Click here for parts one and two.

With British soldiers pouring into the fort, Colonel Ledyard ordered a ceasefire, and prepared to surrender Fort Griswold to the victorious British. However, the British disregarded the ceasefire and continuing pouring fire into the American garrison, killing or wounding nearly all of the fort’s defenders. “I believe there was not less than five or six hundred men of the enemy on the parade in the fort,” claimed American soldier Rufus Avery. “They killed and wounded nearly every man in the fort as quick as they could.”

battleofgrotonheights_giclee_p3y8

Maj. Stephen Bromfield, the ranking British officer after Montgomery fell, called out, “Who commands this fort?” Ledyard stepped forward and responded, “I did, sir, but you do now.” Another American, Jonathan Rathbun, watched Bromfield run Ledyard through the heart and lungs with Ledyard’s own sword:

     “…the wretch who murdered him [Ledyard], exclaimed, as he came near, “Who
    commands this fort?” Ledyard handsomely replied, “I did, but you do now,” at the same
moment handing him his sword, which the unfeeling villain buried in his breast! Oh, the
hellish spite and madness of a man that will murder a reasonable and noble-hearted
    officer, in the act of submitting and surrendering!”

Continue reading “The Battle of Groton Heights, September 6, 1781: The Fort Griswold Massacre”

Part Two: The Battle of Groton Heights, September 6, 1781: The Fort Griswold Massacre

For Part One, click here.

Lt. Col. Edmund Eyre’s battalion of 800 Regulars and Loyalists landed on the east bank of the Thames River, facing tangled woodlands and swamps. The New Jersey Loyalists, in fact, had so much difficulty moving the artillery that they did not participate in the assault on Fort Griswold.

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Model of Fort Griswold (author collection)

Eyre sent a Captain Beckwith to the fort under a flag of truce to demand its surrender. Ledyard called a council of war and consulted with his officers. The Americans believed that a large force of militiamen would answer the call, and that this augmented force could defend the fort. Ledyard responded by sending an American flag to meet the British flag bearer. The American told Beckwith, “Colonel Ledyard will maintain the fort to its last extremity.” Displeased by the response, Eyre sent a second flag, threatening no quarter if the militia did not surrender. Ledyard gave the same response even though some of the Americans suggested that they should leave the fort and fight outside instead.  Continue reading “Part Two: The Battle of Groton Heights, September 6, 1781: The Fort Griswold Massacre”

The Battle of Groton Heights, September 6, 1781: The Fort Griswold Massacre

Part One

Benedict Arnold
Benedict Arnold

After turning coat, Benedict Arnold received a commission as a brigadier general in the British army as part of the deal that he made in order to betray his country.

In August 1781, George Washington decided to shift forces in order to attack the army of Lt. Gen. Lord Charles Cornwallis in Virginia. Washington began pulling troops from the New York area. Lt. Gen. Sir Henry Clinton, the British commander-in-chief in America, realized on September 2 that Washington’s tactics had deceived him, leaving him unable to mobilize quickly enough to help Cornwallis. Further, there was still a significant force of Continentals facing him in front of New York, and Clinton did not feel that he could detach troops to reinforce Cornwallis as a result.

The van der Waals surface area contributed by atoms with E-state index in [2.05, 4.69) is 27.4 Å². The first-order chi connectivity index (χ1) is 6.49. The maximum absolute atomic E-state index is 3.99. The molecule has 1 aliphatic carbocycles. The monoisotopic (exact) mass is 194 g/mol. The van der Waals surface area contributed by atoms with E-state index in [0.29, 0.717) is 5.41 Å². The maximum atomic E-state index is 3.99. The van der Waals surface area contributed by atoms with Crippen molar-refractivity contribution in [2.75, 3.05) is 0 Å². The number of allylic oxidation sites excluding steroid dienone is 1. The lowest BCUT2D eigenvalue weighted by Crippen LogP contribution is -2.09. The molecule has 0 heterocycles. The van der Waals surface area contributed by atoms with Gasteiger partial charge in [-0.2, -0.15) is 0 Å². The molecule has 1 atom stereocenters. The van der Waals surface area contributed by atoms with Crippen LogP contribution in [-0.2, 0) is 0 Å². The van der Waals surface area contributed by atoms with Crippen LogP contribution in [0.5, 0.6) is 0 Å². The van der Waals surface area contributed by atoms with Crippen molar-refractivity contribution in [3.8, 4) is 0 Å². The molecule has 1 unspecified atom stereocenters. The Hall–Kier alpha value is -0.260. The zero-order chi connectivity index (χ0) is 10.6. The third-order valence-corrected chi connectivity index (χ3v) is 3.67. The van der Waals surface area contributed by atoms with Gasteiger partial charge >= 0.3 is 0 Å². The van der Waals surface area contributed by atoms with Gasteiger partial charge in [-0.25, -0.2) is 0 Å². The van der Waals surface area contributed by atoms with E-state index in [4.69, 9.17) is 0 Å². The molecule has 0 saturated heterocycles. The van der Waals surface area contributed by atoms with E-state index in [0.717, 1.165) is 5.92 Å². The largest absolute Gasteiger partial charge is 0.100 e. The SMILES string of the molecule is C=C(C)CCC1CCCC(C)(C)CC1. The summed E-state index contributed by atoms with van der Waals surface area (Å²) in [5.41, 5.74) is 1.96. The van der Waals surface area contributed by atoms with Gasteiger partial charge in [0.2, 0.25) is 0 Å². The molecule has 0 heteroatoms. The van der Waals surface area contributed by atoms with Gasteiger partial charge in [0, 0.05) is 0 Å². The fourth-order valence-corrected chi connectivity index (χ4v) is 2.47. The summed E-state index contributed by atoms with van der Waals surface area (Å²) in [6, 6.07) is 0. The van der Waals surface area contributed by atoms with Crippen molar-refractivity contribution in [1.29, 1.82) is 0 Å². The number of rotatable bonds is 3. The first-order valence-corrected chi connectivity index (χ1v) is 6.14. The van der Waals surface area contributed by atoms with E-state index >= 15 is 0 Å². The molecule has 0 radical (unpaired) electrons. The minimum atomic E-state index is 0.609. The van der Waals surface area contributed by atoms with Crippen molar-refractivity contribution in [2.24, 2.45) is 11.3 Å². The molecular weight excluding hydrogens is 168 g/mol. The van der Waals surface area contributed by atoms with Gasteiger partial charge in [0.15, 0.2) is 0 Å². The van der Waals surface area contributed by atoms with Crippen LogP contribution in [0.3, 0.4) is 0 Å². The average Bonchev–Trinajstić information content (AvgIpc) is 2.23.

Sir Henry ClintonInstead, Clinton decided to launch a raid into Connecticut in the hope of forcing Washington to respond. Clinton intended that this be a raid, but he also recognized that New London could be used as a permanent base of operations into the interior of New England. Clinton appointed Arnold to command the raid because he was from Connecticut and knew the terrain.

Arnold commanded about 1,700 British solders, divided into two battalions. Lt. Col. Edmund Eyre commanded a battalion consisting of the 40th and 54th Regiments of Foot and Cortland Skinner’s New Jersey Volunteers, a Loyalist unit. Arnold himself commanded the other battalion, made up of the 38th Regiment of Foot and various Loyalist units, including the Loyal American Regiment and Arnold’s American Legion. Arnold also had about 100 Hessian Jägers, and three six-pound guns. This was a formidable force anchored by the three Regular regiments. Continue reading “The Battle of Groton Heights, September 6, 1781: The Fort Griswold Massacre”

Two Patriots: One Slave and One Free; James Armistead Lafayette and James Forten

Emerging Revolutionary War welcomes back guest historian Malanna Henderson

Part One

 “It is not for their own land they fought, not even for a land which had adopted them, but for a land which had enslaved them, and whose laws, even in freedom, oftener oppressed than protected. Bravery, under such circumstances, has a peculiar beauty and merit.” – Harriet Beecher Stowe.

The words spoken by “the little woman who wrote the book that started this Great War,” so said Abraham Lincoln, according to legend, upon meeting Mrs. Stowe sometime in 1862, rang true for black patriots in the Civil War as well as those in the Revolutionary War.

The Smithsonian tome, The American Revolutionary War: A Visual History quotes a Hessian officer in 1777, as saying, “No regiment is to be seen in which there are not Negroes in abundance and among them are able-bodied and strong fellows.”